The Eighth Doctor and Charley Pollard met a young Will Shakespeare who had been taken out of his rightful time (1572) by Viola Learman and brought to New Britain in the early 21st century. (AUDIO: The Time of the Daleks) The three of them briefly ended up in Asia Minor, where they encountered the Doctor's previous companion, Vicki, calling herself Cressida, and her husband Troilus. The Doctor was afraid that Will would learn too much about his future play, Troilus and Cressida, but learned that Shakespeare had not invented the story. (PROSE: Apocrypha Bipedium) The Doctor eventually dropped Shakespeare off in Warwick in his own time period. (AUDIO: Foreshadowing)
Shakespeare was an uneducated rural actor, later turned playwright. (COMIC: A Groatsworth of Wit) Shakespeare married Anne Hathaway in 1582 and they went on to have three children; Susanna was born shortly after they married, with twins Judith and Hamnet born in 1585. Some time after 1585, he moved to London where he started his career as an actor, poet and playwright. (PROSE: A History of Humankind)
In 1592, the Ninth Doctor and Rose Tyler encountered an older Shakespeare, where he was to perform the lead part of his play Richard III at The Rose theatre. At the Doctor's request, Rose agreed to distract Shakespeare from the stage "with a hey nonny nonny" in an attempt to stop Robert Greene from murdering him. He dismissed an attempt by Shadeys to destroy the Earth as a trick-show, and did not let it interfere with his future career. (COMIC: A Groatsworth of Wit)
The "death" of Christopher Marlowe
One account stated that Shakespeare was another name for playwright Christopher Marlowe. He observed that his "true name denote[d] a celebration of savagery, of the music of power, the beauty of war and conflict, the lexicon of blood and death" whilst his other name also did this but with lighter expression and more enamoured establishment.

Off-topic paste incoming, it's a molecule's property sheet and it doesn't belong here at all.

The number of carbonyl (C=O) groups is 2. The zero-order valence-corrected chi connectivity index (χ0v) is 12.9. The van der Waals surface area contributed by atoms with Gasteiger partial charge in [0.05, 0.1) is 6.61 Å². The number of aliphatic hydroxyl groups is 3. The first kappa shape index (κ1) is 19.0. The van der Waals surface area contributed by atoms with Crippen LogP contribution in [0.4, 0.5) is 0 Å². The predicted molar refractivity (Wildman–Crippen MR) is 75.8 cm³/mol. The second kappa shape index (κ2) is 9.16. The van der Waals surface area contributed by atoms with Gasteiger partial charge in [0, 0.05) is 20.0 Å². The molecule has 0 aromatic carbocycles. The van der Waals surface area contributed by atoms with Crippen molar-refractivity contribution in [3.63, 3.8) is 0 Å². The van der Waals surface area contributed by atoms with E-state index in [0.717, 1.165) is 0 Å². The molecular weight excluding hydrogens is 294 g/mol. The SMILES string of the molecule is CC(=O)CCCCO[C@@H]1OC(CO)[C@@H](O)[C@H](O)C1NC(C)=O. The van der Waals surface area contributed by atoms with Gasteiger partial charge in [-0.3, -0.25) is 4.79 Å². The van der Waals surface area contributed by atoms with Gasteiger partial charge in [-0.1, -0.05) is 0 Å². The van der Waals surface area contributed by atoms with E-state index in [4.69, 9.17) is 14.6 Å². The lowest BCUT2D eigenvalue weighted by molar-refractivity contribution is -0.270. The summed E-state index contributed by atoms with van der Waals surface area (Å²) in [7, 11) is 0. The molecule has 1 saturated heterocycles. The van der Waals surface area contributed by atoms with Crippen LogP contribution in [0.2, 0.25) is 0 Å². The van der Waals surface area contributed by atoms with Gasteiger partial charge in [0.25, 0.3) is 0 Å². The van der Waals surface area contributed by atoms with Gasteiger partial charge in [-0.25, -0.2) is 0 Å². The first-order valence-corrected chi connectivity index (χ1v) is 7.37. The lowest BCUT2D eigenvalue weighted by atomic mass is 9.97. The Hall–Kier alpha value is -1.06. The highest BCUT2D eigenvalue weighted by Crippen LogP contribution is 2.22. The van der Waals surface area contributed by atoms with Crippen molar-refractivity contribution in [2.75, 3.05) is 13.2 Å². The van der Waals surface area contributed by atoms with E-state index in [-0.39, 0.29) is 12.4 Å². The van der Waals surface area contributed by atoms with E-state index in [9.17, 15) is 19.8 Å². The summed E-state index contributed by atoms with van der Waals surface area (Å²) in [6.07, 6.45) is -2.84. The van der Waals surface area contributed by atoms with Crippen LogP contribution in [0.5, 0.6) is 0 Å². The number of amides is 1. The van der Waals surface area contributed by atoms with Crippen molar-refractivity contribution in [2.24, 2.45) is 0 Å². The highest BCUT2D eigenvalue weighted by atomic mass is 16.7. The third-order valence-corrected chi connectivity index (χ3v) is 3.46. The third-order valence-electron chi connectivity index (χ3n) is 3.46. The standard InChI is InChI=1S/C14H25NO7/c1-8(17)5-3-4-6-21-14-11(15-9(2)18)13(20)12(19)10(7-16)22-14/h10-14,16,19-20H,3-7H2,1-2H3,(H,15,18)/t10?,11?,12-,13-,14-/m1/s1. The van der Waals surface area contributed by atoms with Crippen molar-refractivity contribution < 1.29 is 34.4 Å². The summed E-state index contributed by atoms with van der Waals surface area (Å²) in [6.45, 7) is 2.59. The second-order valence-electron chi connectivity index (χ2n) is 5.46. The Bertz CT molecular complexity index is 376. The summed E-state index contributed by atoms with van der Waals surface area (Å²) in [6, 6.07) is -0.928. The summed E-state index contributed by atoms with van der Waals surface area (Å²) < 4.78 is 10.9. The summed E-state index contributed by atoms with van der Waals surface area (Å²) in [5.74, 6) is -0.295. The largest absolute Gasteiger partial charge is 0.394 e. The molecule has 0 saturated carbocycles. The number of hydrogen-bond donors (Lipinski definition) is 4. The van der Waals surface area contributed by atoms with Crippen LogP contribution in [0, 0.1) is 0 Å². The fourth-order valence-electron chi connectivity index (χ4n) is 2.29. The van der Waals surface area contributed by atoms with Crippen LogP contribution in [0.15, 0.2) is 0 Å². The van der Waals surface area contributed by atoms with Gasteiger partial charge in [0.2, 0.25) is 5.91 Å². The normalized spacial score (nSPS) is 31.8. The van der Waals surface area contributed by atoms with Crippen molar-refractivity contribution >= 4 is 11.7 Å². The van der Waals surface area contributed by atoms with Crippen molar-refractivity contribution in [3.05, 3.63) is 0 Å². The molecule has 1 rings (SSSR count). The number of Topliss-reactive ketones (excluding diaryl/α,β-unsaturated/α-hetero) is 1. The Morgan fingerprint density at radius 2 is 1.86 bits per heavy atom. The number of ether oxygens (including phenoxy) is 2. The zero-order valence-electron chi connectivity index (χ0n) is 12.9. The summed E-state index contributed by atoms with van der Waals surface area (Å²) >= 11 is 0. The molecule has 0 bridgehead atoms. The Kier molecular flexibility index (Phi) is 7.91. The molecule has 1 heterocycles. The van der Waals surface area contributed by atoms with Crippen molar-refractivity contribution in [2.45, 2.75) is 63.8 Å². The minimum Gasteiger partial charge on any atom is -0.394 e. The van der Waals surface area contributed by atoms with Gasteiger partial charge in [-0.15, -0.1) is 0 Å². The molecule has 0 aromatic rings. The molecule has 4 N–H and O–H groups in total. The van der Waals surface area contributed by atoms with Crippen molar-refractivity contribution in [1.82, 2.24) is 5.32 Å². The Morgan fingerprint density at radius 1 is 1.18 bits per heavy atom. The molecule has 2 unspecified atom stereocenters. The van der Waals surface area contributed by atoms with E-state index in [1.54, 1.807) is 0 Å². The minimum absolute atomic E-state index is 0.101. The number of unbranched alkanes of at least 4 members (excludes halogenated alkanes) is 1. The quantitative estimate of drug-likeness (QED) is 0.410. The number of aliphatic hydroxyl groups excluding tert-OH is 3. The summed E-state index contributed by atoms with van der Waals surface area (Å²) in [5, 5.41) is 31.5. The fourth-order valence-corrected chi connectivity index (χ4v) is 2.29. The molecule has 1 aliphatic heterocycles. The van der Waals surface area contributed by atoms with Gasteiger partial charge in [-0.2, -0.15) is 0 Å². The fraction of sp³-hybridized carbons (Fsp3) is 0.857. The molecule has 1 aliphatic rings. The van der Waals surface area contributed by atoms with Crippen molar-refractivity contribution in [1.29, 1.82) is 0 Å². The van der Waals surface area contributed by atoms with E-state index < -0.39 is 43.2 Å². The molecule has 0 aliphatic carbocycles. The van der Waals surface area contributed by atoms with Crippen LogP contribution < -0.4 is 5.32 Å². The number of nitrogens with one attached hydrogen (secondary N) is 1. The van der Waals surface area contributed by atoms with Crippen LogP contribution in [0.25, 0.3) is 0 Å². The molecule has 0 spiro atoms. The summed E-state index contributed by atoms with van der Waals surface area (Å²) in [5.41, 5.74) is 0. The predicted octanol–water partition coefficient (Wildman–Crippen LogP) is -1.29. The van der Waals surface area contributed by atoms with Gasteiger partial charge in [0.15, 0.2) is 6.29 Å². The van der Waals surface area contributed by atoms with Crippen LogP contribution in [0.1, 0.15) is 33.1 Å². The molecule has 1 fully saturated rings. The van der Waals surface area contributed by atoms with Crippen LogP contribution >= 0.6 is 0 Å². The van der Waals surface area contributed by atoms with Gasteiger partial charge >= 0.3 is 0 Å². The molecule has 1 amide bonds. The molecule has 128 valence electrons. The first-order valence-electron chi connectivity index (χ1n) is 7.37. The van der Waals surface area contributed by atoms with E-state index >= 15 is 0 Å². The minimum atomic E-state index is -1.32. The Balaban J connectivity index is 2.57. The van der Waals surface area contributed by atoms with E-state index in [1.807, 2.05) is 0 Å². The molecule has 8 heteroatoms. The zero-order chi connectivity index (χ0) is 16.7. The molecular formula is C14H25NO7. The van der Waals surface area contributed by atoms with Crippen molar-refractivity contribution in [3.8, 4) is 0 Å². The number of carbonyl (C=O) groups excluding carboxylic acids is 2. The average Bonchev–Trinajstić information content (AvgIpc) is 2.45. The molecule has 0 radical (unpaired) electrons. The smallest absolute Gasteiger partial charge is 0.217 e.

Although history recorded that Marlowe died on 30 May 1593 (PROSE: All Done with Mirrors) in a tavern in Deptford, (PROSE: Master Faustus, Raleigh Dreaming) this account stated that the Fourth Doctor posed as Marlowe to fake his death which allowed Marlowe to permanently become Shakespeare. The Doctor gave Marlowe his copy of the Complete Works of Shakespeare as a parting gift and told him to only use it "if he really [got] stuck". The Doctor told Sarah Jane Smith that as long as Marlowe kept a low profile nobody would find out and the secret would die with him in about twenty-three years. (PROSE: All Done with Mirrors)
The Shakespeare Notebooks, a collection of works supposedly written by Shakespeare which an academic publication invited the reader "to determine whether you believe the Shakespeare Notebooks are indeed genuine, or an elaborate hoax" for themselves, held a different account of Marlowe's death. This account held that it was the Master who tried to prevent Marlowe's death by taking him away from Deptford shortly before he was scheduled to die, with Marlowe travelling with the Master for some time before accepting fate and returning to Deptford to be stabbed to death by Dullberry and Dobbin. (PROSE: Master Faustus) Another account held that Marlowe was stabbed to death by the Time Agent John Hart after he had sex with him alongside Jack Harkness. (AUDIO: The Death of Captain Jack)